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How the typical American day has changed in the last 15 years

How the typical American day has changed in the past 15 years
1/Nick Starichenko // Shutterstock

How the typical American day has changed in the past 15 years

The United States today is different than it was in the early 2000s. We've pushed through a major recession, seen the end of boy bands, and elected the first African-American president. Those events aside, day-to-day life also has changed significantly.

For instance, things like housework and shopping take less time for us to accomplish. Websites like Amazon and superstores like Walmart mean that if we choose to do so, we only have to visit one destination for everything on our lists—from groceries to cleaning products, from clothes to homewares. On the flip side, creating the processes, programs, and marketplaces that make our world more streamlined is time-consuming. As a result, Americans have started spending larger chunks of their days at work.

The changes in a typical American day really come down to a generational shift. Millennials, those who were born between 1981 and 1997, came of age and became the largest living generation between 2003 and 2017, overtaking baby boomers. It's millennials' preferences, habits, and priorities that really affect how a typical American day looks now. Their numbers, more than anything else, affect the percentage of the population that participates in any given activity and how much time, on average, is spent on that activity.

Stacker took a look at how the typical American day has changed based on data from the U.S. Bureau of Labor Statistics' American Time Use Survey between 2003 and 2017 (updated in June 2018). We checked how (and why) everything from household management to work commutes is changing, ranking the categories in alphabetical order. Here, check out how Americans are spending their time these days.

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Household management
2/WAYHOME studio // Shutterstock

Household management

2017
- Average time spent on activity: 0.69 hours/day (-18.8% 15-year change)
- Population engaged in activity: 18.7% (+19.9% 15-year change)

2003
- Average time spent on activity: 0.85 hours/day
- Population engaged in activity: 15.6%

One of the primary aspects of household management is finances, something Americans, in general, tend to struggle with. Establishing a budget and tracking finances can take a significant chunk of time. The private debt settlement company, National Debt Relief, reports that six out of 10 Americans spend without a budget, which may be a major contributor as to why household management costs dropped so much over the past 15 years.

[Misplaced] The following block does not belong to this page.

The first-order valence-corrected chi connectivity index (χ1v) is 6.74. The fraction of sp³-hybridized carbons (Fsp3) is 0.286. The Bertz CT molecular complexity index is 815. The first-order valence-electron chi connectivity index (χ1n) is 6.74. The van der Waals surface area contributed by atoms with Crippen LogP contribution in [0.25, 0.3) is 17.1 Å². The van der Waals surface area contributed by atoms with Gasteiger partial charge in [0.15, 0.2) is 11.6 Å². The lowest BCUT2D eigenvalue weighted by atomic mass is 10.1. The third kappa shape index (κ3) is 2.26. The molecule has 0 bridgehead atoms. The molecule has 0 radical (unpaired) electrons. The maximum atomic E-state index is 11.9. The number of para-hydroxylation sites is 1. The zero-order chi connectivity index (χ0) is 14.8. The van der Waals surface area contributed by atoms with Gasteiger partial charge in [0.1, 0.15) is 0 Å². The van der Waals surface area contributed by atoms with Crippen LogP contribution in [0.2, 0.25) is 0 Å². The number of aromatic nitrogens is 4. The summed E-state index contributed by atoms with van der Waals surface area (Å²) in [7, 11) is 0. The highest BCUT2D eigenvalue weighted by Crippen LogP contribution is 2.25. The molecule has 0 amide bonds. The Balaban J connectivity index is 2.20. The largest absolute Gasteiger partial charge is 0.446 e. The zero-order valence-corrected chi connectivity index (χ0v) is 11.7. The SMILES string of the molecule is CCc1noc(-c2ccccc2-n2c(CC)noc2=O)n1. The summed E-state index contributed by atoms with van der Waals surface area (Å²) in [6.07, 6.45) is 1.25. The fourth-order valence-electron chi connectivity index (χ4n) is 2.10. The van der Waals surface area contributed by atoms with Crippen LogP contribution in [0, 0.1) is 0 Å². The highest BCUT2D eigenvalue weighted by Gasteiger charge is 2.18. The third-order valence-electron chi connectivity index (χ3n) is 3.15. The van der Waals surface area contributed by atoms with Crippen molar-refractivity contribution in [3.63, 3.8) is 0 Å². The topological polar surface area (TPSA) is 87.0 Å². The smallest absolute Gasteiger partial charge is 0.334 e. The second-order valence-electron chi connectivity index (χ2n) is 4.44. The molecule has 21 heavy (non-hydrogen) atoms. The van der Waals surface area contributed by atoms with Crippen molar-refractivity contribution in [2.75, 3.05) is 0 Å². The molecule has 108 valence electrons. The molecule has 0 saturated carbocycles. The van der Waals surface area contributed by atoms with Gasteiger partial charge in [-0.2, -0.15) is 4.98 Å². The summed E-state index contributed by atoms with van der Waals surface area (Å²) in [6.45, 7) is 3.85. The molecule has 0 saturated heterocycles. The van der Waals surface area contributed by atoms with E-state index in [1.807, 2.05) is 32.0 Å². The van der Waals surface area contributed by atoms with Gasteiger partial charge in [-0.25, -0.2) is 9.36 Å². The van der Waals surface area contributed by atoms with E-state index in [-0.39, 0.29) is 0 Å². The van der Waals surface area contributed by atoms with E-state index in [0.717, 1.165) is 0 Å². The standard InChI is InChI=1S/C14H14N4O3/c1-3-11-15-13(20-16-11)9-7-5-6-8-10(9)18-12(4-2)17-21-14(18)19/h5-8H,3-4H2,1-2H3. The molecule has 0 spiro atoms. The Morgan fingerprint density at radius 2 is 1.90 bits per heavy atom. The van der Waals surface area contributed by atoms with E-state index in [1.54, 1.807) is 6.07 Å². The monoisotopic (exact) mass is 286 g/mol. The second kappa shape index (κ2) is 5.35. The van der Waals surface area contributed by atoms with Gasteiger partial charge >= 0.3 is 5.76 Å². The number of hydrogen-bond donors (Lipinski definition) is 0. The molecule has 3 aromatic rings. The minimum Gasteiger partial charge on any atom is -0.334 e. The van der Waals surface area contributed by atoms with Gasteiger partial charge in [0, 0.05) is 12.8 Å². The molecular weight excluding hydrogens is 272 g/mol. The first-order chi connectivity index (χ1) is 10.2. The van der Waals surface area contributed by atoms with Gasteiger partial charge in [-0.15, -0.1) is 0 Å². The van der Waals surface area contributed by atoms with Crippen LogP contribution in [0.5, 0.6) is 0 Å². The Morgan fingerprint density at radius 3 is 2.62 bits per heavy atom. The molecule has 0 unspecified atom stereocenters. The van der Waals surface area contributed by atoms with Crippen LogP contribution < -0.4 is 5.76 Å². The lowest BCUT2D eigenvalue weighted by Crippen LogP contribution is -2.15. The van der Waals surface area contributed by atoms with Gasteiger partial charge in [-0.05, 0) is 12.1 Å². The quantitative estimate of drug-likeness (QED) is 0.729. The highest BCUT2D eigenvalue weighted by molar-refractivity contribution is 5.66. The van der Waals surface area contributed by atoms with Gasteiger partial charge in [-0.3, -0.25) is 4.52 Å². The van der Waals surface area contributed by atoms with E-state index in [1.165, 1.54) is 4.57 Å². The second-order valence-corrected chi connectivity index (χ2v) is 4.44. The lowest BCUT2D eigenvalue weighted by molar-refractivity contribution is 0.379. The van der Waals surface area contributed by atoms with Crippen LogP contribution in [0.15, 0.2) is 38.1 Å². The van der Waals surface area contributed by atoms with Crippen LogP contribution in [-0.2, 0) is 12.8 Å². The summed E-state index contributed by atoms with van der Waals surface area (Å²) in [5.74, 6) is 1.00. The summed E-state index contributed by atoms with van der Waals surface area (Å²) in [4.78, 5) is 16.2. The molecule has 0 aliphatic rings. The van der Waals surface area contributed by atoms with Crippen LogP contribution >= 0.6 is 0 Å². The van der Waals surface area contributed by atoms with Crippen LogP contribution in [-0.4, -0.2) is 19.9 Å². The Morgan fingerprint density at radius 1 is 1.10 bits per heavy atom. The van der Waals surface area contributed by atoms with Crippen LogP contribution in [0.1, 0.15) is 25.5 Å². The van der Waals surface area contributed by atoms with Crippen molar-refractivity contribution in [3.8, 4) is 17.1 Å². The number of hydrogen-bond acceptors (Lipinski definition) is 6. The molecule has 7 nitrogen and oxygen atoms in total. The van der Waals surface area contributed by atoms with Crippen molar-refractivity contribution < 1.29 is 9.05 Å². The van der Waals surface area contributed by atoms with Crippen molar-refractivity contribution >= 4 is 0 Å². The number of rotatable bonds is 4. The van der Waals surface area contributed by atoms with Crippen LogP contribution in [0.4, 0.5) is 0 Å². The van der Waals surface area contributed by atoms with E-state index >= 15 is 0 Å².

Religious and spiritual activities
3/Pixabay

Religious and spiritual activities

2017
- Average time spent on activity: 1.44 hours/day (-17.2% 15-year change)
- Population engaged in activity: 9.3% (+14.8% 15-year change)

2003
- Average time spent on activity: 1.74 hours/day
- Population engaged in activity: 8.1%

Time for religious and spiritual activities includes how long Americans spend attending religious services and participating in religious practices, like prayer or meditation. According to the Pew Research Center, 76.5% of Americans reported believing in God and practicing some sort of religion. By 2017, the number of non-religious Americans had jumped from 26.5% to 33%. The decrease in the number of people who adhere to a religion and its practices may account for the drop in time the average American spends on religious and spiritual activities.

Interior maintenance, repair, and decoration
4/Pixabay

Interior maintenance, repair, and decoration

2017
- Average time spent on activity: 2.03 hours/day (-15.8% 15-year change)
- Population engaged in activity: 2.8% (-28.2% 15-year change)

2003
- Average time spent on activity: 2.41 hours/day
- Population engaged in activity: 3.9%

With the rise of handyman platforms like TaskRabbit and Handy over the past 15 years, it's become far easier to find and vet people to handle our maintenance and repair tasks. Also, as American incomes rise, so does the American family's disposable income. These could be contributing factors to the fact that fewer Americans spend time on their own maintenance and repairs and choose instead to farm them out.

Health-related self care
5/wavebreakmedia // Shutterstock

Health-related self care

2017
- Average time spent on activity: 1.18 hours/day (-15.7% 15-year change)
- Population engaged in activity: 6.7% (+26.4% 15-year change)

2003
- Average time spent on activity: 1.40 hours/day
- Population engaged in activity: 5.3%

Americans avoiding the doctor's or dentist's office is nothing new, but things like burgeoning health care costs and more demanding work schedules have driven those in younger generations to spend even less time taking care of their health. Mental health treatment is the one area that actually has seen an increase, as more Americans than ever are seeking help and treatment for mental health issues.

Participating in sports, exercise, and recreation (includes related waiting and security)
6/Pixabay

Participating in sports, exercise, and recreation (includes related waiting and security)

2017